8. As a native Nebraskan, I often travel the Highways and byways of our beautiful state. Interstate 80 is the most often traveled path across Nebraska and is beautiful tho flat. Highway 20 across the northern part of the state gives a good view of what the state probably looked like many, many years ago. Rolling hills, small towns, and lazy rivers make up much of the trip. I often think of the struggles the pioneer women had as they followed their men westward.

    The chapel you speak of is indeed a beautiful peaceful place and I hope to stop there again soon. Thank you for reminding me.

  9. wow what a beautiful location and structure. I love places like this that have history all around it. I love knowing that just by standing there you can feel the history moving all around you and now by standing there you are a part of it.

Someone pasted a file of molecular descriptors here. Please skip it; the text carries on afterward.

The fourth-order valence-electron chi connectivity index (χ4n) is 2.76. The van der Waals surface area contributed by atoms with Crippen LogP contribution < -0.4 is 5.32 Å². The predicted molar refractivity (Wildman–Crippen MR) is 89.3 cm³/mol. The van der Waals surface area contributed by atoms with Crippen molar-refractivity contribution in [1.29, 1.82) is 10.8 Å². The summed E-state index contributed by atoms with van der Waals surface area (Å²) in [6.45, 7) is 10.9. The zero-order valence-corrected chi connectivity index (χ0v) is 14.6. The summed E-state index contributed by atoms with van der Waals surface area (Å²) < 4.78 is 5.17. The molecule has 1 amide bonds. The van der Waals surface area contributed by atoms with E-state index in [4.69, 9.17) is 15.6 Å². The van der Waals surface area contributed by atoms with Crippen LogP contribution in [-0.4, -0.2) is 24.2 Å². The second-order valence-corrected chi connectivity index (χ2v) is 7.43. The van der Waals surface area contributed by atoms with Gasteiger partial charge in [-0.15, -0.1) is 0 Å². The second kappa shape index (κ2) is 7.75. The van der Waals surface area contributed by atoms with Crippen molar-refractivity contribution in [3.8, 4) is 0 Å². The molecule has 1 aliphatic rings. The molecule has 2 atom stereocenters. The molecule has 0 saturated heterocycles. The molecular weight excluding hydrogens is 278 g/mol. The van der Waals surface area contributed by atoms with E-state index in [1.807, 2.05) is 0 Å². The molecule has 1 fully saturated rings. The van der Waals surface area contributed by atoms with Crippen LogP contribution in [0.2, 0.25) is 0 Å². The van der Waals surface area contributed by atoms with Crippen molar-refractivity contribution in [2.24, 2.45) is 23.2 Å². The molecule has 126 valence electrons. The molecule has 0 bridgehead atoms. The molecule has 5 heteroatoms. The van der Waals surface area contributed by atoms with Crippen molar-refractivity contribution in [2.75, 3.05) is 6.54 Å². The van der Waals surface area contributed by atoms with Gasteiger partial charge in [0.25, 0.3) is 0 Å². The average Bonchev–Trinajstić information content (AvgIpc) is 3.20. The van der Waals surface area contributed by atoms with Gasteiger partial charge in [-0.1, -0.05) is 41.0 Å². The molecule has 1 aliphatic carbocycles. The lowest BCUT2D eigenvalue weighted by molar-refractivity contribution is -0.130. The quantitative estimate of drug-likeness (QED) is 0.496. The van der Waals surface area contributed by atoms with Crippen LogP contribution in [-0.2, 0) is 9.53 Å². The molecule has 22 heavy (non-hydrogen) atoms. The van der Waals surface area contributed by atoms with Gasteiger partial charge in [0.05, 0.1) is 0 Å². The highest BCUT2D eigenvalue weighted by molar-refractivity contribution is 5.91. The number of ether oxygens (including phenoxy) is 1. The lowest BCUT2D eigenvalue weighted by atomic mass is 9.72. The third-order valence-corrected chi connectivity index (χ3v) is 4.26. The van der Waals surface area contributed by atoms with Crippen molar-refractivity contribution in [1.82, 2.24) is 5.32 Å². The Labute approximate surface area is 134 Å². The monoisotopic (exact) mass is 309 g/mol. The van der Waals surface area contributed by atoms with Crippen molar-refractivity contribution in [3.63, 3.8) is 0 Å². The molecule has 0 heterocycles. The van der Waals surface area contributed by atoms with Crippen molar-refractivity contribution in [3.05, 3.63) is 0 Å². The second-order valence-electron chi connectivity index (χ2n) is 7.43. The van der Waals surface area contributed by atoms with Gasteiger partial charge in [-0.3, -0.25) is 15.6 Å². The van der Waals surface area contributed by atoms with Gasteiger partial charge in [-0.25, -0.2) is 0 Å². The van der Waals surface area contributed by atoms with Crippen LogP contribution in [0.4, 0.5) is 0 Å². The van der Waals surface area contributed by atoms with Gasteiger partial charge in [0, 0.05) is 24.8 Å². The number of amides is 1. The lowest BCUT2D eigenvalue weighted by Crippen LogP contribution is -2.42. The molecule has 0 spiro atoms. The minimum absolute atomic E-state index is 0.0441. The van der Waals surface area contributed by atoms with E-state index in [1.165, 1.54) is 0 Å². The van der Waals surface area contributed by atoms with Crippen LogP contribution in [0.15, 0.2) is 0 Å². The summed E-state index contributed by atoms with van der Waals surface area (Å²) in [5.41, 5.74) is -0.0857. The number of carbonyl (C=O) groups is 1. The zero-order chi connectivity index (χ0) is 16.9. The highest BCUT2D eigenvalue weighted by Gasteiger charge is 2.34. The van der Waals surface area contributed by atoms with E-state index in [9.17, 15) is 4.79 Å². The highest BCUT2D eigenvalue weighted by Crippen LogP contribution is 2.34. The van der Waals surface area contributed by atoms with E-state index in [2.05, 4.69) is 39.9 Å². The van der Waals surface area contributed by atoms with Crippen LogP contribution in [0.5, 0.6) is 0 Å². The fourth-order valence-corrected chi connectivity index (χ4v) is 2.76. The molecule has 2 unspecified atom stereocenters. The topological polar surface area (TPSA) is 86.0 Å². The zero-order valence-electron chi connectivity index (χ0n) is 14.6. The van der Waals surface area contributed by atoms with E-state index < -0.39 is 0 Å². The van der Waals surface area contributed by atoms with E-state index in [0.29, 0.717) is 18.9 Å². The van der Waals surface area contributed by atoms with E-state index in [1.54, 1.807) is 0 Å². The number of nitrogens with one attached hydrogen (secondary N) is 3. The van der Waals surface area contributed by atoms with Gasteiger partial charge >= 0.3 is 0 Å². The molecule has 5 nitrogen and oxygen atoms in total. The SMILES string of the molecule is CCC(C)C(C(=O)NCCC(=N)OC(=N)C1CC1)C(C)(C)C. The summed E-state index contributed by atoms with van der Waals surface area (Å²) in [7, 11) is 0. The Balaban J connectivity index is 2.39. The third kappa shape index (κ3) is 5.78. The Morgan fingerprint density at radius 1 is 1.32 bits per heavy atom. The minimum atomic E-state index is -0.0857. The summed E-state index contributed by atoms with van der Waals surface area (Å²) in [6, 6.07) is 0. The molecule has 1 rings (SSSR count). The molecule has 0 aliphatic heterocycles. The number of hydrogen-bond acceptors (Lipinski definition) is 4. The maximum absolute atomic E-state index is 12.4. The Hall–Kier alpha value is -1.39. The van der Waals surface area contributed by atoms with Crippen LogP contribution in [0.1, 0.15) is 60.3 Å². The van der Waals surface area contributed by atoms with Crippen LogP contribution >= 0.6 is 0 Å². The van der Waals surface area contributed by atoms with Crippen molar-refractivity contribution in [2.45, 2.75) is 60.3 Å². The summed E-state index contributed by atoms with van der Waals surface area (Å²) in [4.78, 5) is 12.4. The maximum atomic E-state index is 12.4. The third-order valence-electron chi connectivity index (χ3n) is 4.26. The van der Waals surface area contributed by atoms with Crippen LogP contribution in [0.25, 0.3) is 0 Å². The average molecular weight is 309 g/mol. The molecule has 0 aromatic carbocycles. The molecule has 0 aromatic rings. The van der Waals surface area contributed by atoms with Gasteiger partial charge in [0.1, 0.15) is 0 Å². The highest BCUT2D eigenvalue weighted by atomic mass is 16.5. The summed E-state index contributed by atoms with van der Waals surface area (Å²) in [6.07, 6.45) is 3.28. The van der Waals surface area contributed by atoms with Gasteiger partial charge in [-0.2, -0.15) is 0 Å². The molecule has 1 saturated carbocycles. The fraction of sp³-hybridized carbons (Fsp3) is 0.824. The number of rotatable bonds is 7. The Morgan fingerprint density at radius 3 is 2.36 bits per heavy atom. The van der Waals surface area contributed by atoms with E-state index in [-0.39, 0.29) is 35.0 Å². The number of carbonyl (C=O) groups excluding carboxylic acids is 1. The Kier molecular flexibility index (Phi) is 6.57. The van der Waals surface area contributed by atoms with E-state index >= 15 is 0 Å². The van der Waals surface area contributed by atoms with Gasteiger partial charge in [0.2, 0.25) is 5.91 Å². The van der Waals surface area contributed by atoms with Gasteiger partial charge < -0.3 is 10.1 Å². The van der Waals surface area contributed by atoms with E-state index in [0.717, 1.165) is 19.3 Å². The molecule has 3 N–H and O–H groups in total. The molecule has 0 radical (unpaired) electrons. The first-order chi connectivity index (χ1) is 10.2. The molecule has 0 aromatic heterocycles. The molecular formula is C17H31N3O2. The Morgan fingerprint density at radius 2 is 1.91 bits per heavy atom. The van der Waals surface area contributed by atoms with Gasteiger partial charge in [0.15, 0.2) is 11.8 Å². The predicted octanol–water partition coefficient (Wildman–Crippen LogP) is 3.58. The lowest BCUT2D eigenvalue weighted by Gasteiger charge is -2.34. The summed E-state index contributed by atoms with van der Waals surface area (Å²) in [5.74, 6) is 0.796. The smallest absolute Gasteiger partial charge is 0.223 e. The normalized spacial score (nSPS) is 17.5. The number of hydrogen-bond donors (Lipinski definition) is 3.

10. I live so very close to this area, actually just 2 hours away. It’s nice to see some of Nebraska’s beauty. The Platte River runs within 2 miles of my house. It’s a beautiful place for High School Seniors to take pictures. Thank you for your pictures and information as well! Lisa G

  11. I like the idea of a glass church. The blue color is beautiful. To sit and think about the many people who went through that area at that time is mind boggling. Our forefathers & mothers were very brave to leave all they knew and strike out for a land unknown. Thanks for the post.